Blending of Victims' Rights
juvenile courts; and politically. All too often victims of crime find themselves in several court systems, having their rights not recognized and enforced in different court systems. This workshop provides for unique ideas that have led to success in passing laws and lobbying for crime victims’ rights.
Bringing the Margins of the Margins to the Center - Securing Collective Liberation for ALL
This workshop will explore the multi-layered experiences of historically marginalized communities, and the ways these communities. Along with other national leaders, Women of Color Network, Inc. (WOCN, Inc.) will weave a critical conversation about the needs and assets of those residing at the margins of the margins. Participants will receive information and specific strategies to amplify their efforts to meaningfully partner and serve these communities.
Civil and Criminal Case Options for Elder Abuse
Using case scenarios, this presentation exposes the audience to various examples of elder abuse and financial exploitation. We will discuss the civil and criminal case options available for elder abuse; how trauma can have an impact on the victim and his/her ability to function within the justice system; and practical ways that advocates and lawyers can work with victims of elder abuse.
Civil Remedies for Victims of Domestic Violence, Sexual Assault and Stalking
This workshop explores civil remedies for victims of domestic violence, sexual assault and stalking beyond restraining orders. This workshop discusses: the difference in the victim's roles in a civil case versus a criminal case; why a victim may choose to pursue a civil case; - how advocates and attorneys can screen for potential civil cases and make appropriate referrals; the basic elements of tort remedies (e.g. some states have specific gender violence or domestic violence statutes); strategies for incorporating demand and settlement for civil recovery within the existing family law; or restraining order cases.
Community Voices in Police Reform: A Collaborative Approach
The Office of Community Oriented Policing Services’ (COPS) Collaborative Reform Initiative for Technical Assistance is a holistic strategy that aims to enhance the relationship between a police department and the community. The COPS Office employs the use of listening sessions to allow community members to voice their opinions about their police department. These and other input translate into key reform areas. This process engages the community, allows them to have a hand in the reform efforts, for police department accountibility. Panel members discuss the usefulness in fully engaging members of the community to help increase trust and legitimacy of a police department. Lastly, panel members discuss the importance of incorporating victims into the process of reform.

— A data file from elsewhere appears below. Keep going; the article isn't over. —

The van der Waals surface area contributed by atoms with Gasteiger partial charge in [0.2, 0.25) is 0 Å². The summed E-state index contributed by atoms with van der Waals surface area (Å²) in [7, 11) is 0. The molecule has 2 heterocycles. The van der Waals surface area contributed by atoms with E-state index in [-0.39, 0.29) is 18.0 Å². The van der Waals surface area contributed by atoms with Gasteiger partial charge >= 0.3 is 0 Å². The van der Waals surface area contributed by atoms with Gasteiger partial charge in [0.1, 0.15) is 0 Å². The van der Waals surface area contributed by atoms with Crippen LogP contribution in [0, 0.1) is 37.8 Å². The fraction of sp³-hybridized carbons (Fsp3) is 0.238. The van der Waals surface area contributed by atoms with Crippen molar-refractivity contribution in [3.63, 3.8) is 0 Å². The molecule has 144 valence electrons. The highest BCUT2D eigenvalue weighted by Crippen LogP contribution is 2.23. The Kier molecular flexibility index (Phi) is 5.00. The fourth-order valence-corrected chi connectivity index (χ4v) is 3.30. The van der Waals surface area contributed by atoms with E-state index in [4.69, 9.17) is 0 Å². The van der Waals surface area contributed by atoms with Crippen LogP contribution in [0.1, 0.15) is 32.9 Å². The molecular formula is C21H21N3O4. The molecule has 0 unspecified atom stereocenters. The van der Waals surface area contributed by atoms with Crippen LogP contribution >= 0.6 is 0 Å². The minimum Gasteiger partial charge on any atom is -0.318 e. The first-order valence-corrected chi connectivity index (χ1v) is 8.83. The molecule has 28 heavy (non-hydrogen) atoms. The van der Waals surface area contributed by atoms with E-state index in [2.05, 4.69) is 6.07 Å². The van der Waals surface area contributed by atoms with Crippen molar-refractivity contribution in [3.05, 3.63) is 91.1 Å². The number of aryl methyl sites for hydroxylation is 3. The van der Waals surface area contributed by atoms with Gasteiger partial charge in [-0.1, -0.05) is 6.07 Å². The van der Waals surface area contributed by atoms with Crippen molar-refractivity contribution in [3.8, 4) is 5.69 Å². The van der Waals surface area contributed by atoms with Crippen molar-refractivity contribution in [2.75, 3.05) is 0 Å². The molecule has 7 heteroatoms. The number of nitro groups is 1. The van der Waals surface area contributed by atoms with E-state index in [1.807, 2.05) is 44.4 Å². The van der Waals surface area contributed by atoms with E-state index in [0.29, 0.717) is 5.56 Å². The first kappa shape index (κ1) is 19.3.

Courageous Spirits - Brave Heart
Violence against Native women and men is at a crisis concern on our reservations and urban communities. The Violence Against American Indian and Alaska Native Women and Men 2010 findings from the National Intimate Partner and Sexual Violence Survey reveal a disturbing picture of the victimization of American Indians and Alaska Natives; 4 in 5 American Indian and Alaska Native Women (84.3 percent) have experienced violence in their lifetime. This includes 56.1 percent who have experienced sexual violence, 55.5 percent who have experienced physical violence by an intimate partner. Violence Against American Indian and Alaska Native Men, 27.5 percent who have experienced sexual violence. This workshop addresses historical trauma experiences, the impact of intergenerational grief, and current racism which is integral to understanding violence issues in American Indian/Alaska Native community. This presentation will seek to create awareness of appropriate interventions while eliminating discrimination and racism.
Creating Effective Support Groups for Male Survivors of Childhood Sexual Abuse
This 90-minute workshop will provide clinical guidance on how to prepare and effectively facilitate a psycho-educational support group for adult male survivors of childhood sexual abuse (CSA). This workshop will concentrate on understanding male culture (masculine hegemony and gender role socialization), and the impact of CSA and trauma on masculinity and male identity, as well as clinical approaches to facilitating a support group that emphasizes empowerment, psychoeducation on healthy relationships, coping skills, trauma, and emotional support to enhance recovery and resilience. This presentation will prepare participants to facilitate their own support group for adult male survivors of CSA. After attending this presentation, participants will 1) understand the challenges of putting together and running a male support group for survivors of CSA 2) possess a basic structure and template for male survivor support groups 3) be able to identify common themes upon which they can build when starting their own groups. This workshop will explore the many challenges in putting together and facilitating a male survivor group. The second part of the presentation will detail clinical strategies for effectively facilitating male support groups of CSA survivors.
Critical Missing Links to Elder Justice: Coalitions of Faith and Community-Based Elder Abuse Programs & Shelters